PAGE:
Having had the privilege to have visited a number of cities throughout the world, I have learned that Chengdu is not Mexico City, Brussels is not Houston, Abuja is not Melbourne, and Johannesburg is not Dubai. That’s because the heart of every city beats differently. Each has its own character, its own vibe, and its own goals for assuring the best standard of living possible for its citizens and for the visiting public.
Likewise, every city is evolving at its own particular pace, though all are aligned to a common principle of modernizing their infrastructure services – public transportation, utilities, health care – by leveraging technology and law enforcement in “smart” ways to improve quality of life while assuring operational efficiency, stability and security. As noted by Eduardo Paes, the former mayor of Rio de Janeiro, “Smart cities are those who manage their resources efficiently. Traffic, public services and disaster response should be operated intelligently in order to minimize costs, reduce carbon emissions and increase performance.”
The term “smart cities” has been used recently as a label for those seemingly few cities of the world that are consciously embedding technology into all aspects of city planning. However, with current forecasts estimating close to 50 “megacities” housing over 10 million people and about two-thirds of the world’s population living in urban environments by 2050, the mindset must shift to think of the ‘smartness’ of any urban center as a non-negotiable element.
Many urban centers are claiming to be ahead of the “smart” curve though, in actuality, they are finding themselves handcuffed by custom systems that are not interconnected, interoperable, portable, extensible nor efficient in their operations, maintenance, and overall cost-effectiveness. Overcoming this challenge is burdensome, especially when paired with pressure to make progress that can unintentionally lead to chaos as concurrent initiatives are deployed, leading to uncoordinated solutions that can be misaligned to the intended outcomes. No wonder city planners are not sleeping at night.
The diagnosis is seemingly familiar, and not unlike the challenges many enterprises are facing with what are currently referred to as digital transformation projects. What's different for the urban center, however, is the scale of the complexity. The complexity is not just a question of technology deployment, but also taking into consideration economic, political and social issues that shape a city’s being. It’s an extreme case of a “system of systems of systems and more systems” problem, for which the only “smart” solution is a universal consensus-based governance framework.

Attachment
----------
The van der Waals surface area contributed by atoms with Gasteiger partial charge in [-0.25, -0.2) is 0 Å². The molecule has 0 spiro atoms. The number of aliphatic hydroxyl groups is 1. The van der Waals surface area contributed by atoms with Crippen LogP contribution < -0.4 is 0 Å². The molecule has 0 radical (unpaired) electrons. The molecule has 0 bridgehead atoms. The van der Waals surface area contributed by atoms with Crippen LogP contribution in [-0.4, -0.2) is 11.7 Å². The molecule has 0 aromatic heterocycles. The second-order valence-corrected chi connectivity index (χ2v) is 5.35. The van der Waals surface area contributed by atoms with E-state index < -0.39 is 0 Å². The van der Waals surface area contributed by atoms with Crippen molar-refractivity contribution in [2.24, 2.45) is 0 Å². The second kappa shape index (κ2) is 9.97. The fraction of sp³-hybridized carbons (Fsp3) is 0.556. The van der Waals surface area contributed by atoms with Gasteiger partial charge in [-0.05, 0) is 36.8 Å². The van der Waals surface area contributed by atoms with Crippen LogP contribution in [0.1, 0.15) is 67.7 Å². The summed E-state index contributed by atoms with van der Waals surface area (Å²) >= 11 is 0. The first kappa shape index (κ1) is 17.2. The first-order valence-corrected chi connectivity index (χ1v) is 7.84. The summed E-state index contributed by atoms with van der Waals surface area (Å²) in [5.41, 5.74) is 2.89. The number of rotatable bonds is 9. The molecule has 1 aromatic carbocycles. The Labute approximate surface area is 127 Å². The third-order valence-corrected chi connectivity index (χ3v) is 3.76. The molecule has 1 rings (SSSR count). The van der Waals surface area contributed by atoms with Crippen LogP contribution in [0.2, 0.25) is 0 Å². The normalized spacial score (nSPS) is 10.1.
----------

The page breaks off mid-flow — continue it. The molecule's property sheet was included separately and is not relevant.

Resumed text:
Technology companies like Cisco and AT&T have developed their own frameworks, driven by their product strategies, especially for IoT. Standards-developing organizations such as ISO, IEC, ITU, IEEE and a number of others are facilitating the development of new standards related to specific pieces of the overall urban development challenges. Recognizing the fragmented (yet well-intended) and disparate approaches, NIST has launched a working group intended to converge these groups and their respective knowledge assets under the guise of a Smart City Framework.
The key to the success of any framework is its acceptance by universal consensus. This means the framework is created, maintained and endorsed by the professional community for the benefit of the community itself. The framework provides guidance on how to carry out the work aligned to desired outcomes in conjunction with tools that enable stakeholders to self-assess, benchmark, and measure capability maturity and progress toward the goals. This is indicative of the 20-plus year success experienced by ISACA's globally recognized COBIT framework for the governance and management of enterprise technology, which itself has the potential to be foundational for smart urban initiatives.
For now, city planners find themselves challenged across a wide spectrum of issues, ranging from technology to compliance. As members of the technology community, we need to help them by leveraging our knowledge of technology governance frameworks and their development and deployment, our holistic systems thinking and problem-solving capabilities, and our innate ability to assess and mitigate risk to inspire the confidence necessary to enable innovations that can evolve the urban environment by leveraging the best technology has to offer.
Our work has never been more important. And because we recognize the pervasive nature of technology and understand how to leverage its positive potential, I am confident that we can contribute enough to the evolution of so-called “smart cities” that the term “smart” will eventually be dropped from the lexicon. That in itself would be a great accomplishment.
Editor’s note: This blog post by ISACA CEO Matt Loeb originally appeared in CSO.